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Many countries set aside land for national parks to connect people to their surroundings, and the UK is no exception. Writer Cat Allen interviews one of the park caretakers, called rangers, who maintain the land and also call it home.
Text and Photos by:Cat Allen
Country: United Kingdom

he United Kingdom is home to 15 national parks. Unlike the parks in North America and many other parts of Europe, regular people live and work within these national parks. They are home to thousands of people who work and live on the land. They also serve as one of the country’s most popular tourist attractions, visited by millions of visitors from all around the world. The Dartmoor National Park has nine rangers and one head ranger, all of whom work together to keep the park a safe, clean, accessible and enjoyable place to visit. One of the rangers, Bill Allen, sat down for a special interview with TeaTime-Mag.

Cat: When did you start working for the Dartmoor National Park and why?

Bill: I started work on the 5th December in 1988, so I have been a ranger for just over 25 years. When I was just 14 years old, I read a prospectus that my older brother had brought back from an agricultural college open day. I found the job description of a national park ranger, and I knew that was exactly what I wanted to be when I was older. It listed everything I enjoyed, already felt passionate about, and wanted to do as a career.

A few years later I started the course in an agricultural college. The course was two years long and included work experience based on farms, as well as a placement in the Yorkshire National Park, another park in the north of England. I was lucky enough to get a job as a ranger at the Dartmoor National Park just three months after I graduated. I have been here ever since!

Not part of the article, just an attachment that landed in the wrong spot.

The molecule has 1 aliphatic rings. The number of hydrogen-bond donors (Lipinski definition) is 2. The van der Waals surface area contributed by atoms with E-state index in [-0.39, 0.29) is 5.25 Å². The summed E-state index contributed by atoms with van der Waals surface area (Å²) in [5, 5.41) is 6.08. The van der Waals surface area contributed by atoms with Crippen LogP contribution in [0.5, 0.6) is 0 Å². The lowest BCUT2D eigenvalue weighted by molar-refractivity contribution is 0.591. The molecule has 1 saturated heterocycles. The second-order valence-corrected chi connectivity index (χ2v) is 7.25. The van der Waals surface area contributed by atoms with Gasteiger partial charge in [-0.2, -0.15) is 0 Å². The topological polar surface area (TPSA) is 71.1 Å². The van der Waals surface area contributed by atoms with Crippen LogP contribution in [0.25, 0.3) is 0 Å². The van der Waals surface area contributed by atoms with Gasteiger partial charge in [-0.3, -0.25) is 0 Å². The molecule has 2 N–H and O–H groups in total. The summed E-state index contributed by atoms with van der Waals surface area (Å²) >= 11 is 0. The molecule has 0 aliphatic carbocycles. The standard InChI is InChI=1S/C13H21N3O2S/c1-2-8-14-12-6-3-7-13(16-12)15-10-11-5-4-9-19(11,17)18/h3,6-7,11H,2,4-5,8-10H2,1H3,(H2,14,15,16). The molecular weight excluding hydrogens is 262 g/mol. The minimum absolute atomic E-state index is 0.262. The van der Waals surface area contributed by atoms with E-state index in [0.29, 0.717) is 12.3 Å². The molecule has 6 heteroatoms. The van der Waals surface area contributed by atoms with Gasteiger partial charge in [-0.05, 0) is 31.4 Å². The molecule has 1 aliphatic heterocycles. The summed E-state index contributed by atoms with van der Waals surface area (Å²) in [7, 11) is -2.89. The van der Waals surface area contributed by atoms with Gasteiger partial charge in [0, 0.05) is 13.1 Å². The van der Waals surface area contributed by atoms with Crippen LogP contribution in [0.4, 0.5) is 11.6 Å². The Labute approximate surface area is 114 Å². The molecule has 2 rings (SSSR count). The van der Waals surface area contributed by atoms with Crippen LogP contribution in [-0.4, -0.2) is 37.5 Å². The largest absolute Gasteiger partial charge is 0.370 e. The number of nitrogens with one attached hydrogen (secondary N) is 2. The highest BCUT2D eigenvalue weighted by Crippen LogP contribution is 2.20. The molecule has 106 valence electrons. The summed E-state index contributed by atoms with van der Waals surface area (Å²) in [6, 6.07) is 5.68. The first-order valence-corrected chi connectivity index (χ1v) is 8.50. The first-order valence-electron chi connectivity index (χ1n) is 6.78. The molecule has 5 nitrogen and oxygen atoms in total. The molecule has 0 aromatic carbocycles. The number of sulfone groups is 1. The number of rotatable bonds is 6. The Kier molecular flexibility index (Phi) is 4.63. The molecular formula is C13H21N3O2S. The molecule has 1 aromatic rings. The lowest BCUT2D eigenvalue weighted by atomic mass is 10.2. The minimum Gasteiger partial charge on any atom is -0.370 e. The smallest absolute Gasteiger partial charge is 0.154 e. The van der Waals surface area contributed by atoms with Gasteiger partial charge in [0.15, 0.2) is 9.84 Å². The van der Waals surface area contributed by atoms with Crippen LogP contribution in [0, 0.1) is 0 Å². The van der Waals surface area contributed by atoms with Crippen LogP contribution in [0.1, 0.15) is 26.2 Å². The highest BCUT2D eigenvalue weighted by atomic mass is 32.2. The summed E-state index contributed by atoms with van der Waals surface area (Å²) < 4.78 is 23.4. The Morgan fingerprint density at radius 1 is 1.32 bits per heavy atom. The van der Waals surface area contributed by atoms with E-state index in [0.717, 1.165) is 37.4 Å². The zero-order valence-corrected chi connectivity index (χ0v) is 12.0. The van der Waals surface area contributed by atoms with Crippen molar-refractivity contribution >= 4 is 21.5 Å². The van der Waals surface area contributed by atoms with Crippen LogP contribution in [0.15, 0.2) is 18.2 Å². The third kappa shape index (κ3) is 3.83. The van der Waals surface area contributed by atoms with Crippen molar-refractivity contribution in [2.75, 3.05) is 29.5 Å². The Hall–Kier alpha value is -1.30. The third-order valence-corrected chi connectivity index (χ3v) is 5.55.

C: What is your favourite part of being a ranger?

B: I really enjoy working with people. Every day I interact with lots of different people, from farmers and landowners to visitors and volunteers. I get the opportunity to educate people and share the knowledge and history of the national park. Visitors vary from young schoolchildren to retired pensioners who have all come from near and far to spend time in the park. Some come to volunteer and help out, others come to learn, and many come just to experience Dartmoor as a place. That is what I really enjoy, all the different people I get to meet.

C: And dare we ask the worst part of your job?

B: It saddens me to say, but it is the litter. People come and unfortunately leave behind their picnic rubbish, and it just ruins it for everybody else who lives here or comes to visit. The national park is to be enjoyed, and it is just pure neglectfulness of such a beautiful place. People come to Dartmoor to enjoy it, and we are lucky to have such an amazing place accessible to us. We just ask people to take away with them what they bring.